If you've wondered why I've been under the radar lately, look no further than my odyssey of medical maladies; in addition to my ongoing struggle with POTS, this year I've had: a kidney infection, shingles, pneumonia, a pulmonary embolism, and four blood transfusions. Since I’m a numbers person, I downloaded my claims data from my insurer to get a better idea of how much time I’ve wasted in the healthcare system since January 2014.

Useful Visits

This last year I had 56 outpatient doctor visits, 20 emergency room visits, and spent 54 days inpatient. But how many of these visits were useful? As you can see in the table below, not many.

Total Visits Useful Visits Useful Visits Useless Visits
Cardiology 7 3 43% 57%
Endocrinology 1 1 100% 0%
Gastroenterology 6 2 33% 67%
Hematology 2 1 50% 50%
Neurology 1 0 0% 100%
Ophthalmology 1 1 100% 0%
Pain Specialist 8 3 38% 63%
Primary Care 15 2 13% 87%
Psychology 11 2 18% 82%
Rheumatology 4 0 0% 100%
56 16 29% 71%
Emergency Room 20 9 45% 55%
Hospitalizations 9 8 89% 11%
Hospital Days 54 10 19% 81%
Ambulance 7 3 43% 57%

I used the following definitions of ‘useful’:

  • Outpatient visits were ‘useful’ if it resulted in a change to my treatment or I underwent a test/treatment. Appointments consisting of prescription refills without dose changes, advice I already knew, or second requests for the same thing were counted as useless visits.
  • ER Visits qualified as ‘useful’ if they resulted in a new diagnosis or ended in a necessary hospitalization. Since there's been a bit of twitter back and forth on this point - the reason some ER visits aren't useful (or are even harmful) is usually for one of two reasons: 1. They refuse to manage my pain because I "have pain medications at home" or 2. I have to make multiple visits for the same reason in a short time frame (for my last blood transfusion I went to the ER three times in the same week before they transfused. At the time of the first ER visit I had a HgB of 8.3 that had dropped from 9.3 in two days. They made me wait until it hit 7.1 before transfusing, despite me being symptomatic during the first ER visit and this being the fourth time this year we've done this song and dance routine.).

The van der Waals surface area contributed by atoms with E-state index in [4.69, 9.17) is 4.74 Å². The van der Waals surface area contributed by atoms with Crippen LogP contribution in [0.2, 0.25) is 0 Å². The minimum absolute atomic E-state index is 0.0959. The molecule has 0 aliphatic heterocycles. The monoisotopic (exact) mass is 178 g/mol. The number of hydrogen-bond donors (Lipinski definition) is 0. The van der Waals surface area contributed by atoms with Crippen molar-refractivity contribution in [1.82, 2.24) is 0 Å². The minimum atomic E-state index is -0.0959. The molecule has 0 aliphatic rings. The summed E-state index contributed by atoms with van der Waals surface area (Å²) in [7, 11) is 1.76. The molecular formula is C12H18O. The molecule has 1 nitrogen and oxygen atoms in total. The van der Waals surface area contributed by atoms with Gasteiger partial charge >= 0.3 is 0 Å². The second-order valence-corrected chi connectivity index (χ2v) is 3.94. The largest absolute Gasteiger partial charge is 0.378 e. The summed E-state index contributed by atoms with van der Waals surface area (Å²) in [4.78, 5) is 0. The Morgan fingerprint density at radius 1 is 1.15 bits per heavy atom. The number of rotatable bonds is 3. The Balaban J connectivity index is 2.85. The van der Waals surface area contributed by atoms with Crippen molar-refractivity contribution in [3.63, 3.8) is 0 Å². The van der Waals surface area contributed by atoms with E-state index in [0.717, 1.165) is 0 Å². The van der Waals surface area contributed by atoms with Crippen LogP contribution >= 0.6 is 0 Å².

• Hospitalizations were designated as useful if they were unavoidable. One of the hospitalizations for nausea/vomiting may have been unnecessary.
  • Hospital Days included a test or treatment; days where the only treatment was saline and Zofran do not count as useful.

Time Wasted

Here I looked at how long it takes to schedule an appointment, wait in the waiting room, fill out paperwork, wait for nursing, discuss the case with the student/intern, and consult with the physician responsible for my care by specialty.

Average Visit Breakdown (In Minutes)
Outpatient Sched Wait Rm Pprwk RN Student Consult Visit Total
Cardiology 15 50 10 10 5 10 100
Endocrinology 0 15 5 15 0 5 40
Gastroenterology 15 120 5 10 5 5 160
Hematology 120 15 10 10 5 10 170
Neurology 30 10 0 0 0 5 45
Ophthalmology 0 20 10 0 0 30 60
Pain Specialist 15 50 5 10 15 2 97
Primary Care 20 30 10 10 5 15 90
Psychology 15 60 5 0 5 45 130
Rheumatology 20 120 10 10 5 5 170
Inpatient Wait Rm Pprwk Waiting RN Student Consult Visit Total
Emergency Room 180 15 240 15 15 10 475
Hospital Days 30 15 1320 60 30 5 1460
Ambulance 15 15 30 0 0 0 60

Some Observations:

  • The fastest experience was with a neurologist who had me in and out of their office in 15 minutes flat; unfortunately he just told me to come back in six months to see if I spontaneously got better (after waiting six months for an appointment).
  • The most egregious offenders here are GI, Psychology, and Rheumatology, all of which have, on average, three hour wait times as they routinely forget I’m physically in the office waiting for them and/or cancel my appointment without calling me.